WRITER: Nadia Michel
Solar and wind powered, EcoCapsule is a cosy abode that lets you live off the grid with an almost zero-carbon footprint.
Small enough to be shipped anywhere in the world, Nice Architects’ EcoCapsule is a novel 90,000 USD portable home that became available for pre-order on the architects’ website earlier this year.
Though it measures just 8.2 in terms of square meterage, EcoCapsule accommodates two people and feels surprisingly spacious thanks to a generous ceiling height of 2.55 metres plus a maximisation of space that takes cues from boat design, with a small kitchen area, a fold out bed and a workspace that doubles as a dining area. It’s the green factor however, that really makes this capsule unique.
Producing all its own energy through high-efficiency rooftop solar panels in addition to a retractable wind turbine feeding a large battery bank, the designers claim that at full charge the batteries will keep you powered up for at least four days. Most importantly, EcoCapsule has no need for pre-existing infrastructure of any kind, as solid waste is burnt by excess energy and there are two 350-litre fresh water storage tanks, which are supplemented by a rainwater collection system with built in filters that make natural precipitation completely safe for human consumption. “This is a totally sustainable way of life and we believe it is the future,” says Tomas Zacek, one of the two main architects on the project.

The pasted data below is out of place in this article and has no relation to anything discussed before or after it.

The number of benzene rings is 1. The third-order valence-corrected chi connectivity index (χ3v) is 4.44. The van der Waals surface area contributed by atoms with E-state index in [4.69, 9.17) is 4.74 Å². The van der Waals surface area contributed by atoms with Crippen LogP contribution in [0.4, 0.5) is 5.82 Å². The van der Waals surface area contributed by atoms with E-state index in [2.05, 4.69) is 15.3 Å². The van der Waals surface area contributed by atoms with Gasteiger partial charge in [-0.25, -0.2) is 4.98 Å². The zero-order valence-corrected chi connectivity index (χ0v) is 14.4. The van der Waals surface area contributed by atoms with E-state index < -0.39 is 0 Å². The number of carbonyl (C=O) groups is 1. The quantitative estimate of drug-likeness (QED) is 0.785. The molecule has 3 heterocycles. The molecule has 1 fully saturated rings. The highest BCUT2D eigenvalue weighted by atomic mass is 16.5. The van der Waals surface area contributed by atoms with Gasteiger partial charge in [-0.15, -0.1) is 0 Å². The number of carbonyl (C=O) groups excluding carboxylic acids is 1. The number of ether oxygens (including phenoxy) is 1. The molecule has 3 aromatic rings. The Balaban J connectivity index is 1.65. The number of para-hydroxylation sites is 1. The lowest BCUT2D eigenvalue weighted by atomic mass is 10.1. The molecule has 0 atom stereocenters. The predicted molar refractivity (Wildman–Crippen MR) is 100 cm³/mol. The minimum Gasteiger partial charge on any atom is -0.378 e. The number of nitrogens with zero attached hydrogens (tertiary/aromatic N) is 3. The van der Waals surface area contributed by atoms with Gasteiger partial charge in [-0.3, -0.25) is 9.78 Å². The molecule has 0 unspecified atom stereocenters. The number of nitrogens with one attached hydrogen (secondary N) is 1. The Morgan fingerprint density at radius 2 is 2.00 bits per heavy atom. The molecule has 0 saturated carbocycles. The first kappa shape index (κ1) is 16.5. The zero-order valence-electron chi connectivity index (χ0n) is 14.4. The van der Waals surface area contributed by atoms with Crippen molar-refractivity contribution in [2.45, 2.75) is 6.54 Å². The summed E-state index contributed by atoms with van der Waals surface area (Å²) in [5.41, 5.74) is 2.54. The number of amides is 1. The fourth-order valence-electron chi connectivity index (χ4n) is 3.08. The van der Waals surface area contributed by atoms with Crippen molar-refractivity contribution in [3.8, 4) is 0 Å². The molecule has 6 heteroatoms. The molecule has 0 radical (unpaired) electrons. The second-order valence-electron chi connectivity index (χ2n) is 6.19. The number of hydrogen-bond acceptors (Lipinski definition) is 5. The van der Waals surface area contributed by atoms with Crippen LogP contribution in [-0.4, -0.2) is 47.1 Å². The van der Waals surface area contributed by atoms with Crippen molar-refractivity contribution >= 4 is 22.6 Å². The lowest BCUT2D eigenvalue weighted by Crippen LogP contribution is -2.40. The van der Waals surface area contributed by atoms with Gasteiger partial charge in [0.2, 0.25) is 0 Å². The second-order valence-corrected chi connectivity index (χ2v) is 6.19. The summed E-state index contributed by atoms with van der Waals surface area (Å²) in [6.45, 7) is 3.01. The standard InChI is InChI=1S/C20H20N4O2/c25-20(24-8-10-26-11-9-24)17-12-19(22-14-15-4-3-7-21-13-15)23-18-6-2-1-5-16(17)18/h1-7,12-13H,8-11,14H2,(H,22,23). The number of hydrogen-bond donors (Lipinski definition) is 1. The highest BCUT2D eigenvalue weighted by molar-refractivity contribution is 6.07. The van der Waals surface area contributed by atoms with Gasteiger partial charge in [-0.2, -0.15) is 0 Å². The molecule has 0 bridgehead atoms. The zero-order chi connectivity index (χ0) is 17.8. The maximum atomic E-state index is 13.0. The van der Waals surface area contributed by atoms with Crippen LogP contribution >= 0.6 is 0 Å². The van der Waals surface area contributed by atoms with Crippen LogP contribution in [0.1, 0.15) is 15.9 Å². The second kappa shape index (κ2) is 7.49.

What started as a niche project has quickly grown and garnered masses of media attention, prompting Nice Architects to revise their model, making EcoCapsule available to everyone. Indeed, they plan to make 50 a year and are already promising a rapid drop in price as the cost of innovative technologies come down.
They’re also already accepting bulk orders given that their product might well appeal to military contractors. Of course, the possibilities this tiny home proposes are endless – from a remote portacabin in the woods to a temporary beach cabana that can be transported by helicopter from a private yacht onto a remote island to allow for the ultimate out-of-the-way beach escape. There are also plans to adapt the egg-shaped home so it can be used on water or even on Mars. “Freedom outside of civilisation,” is how the Slovak architect puts it.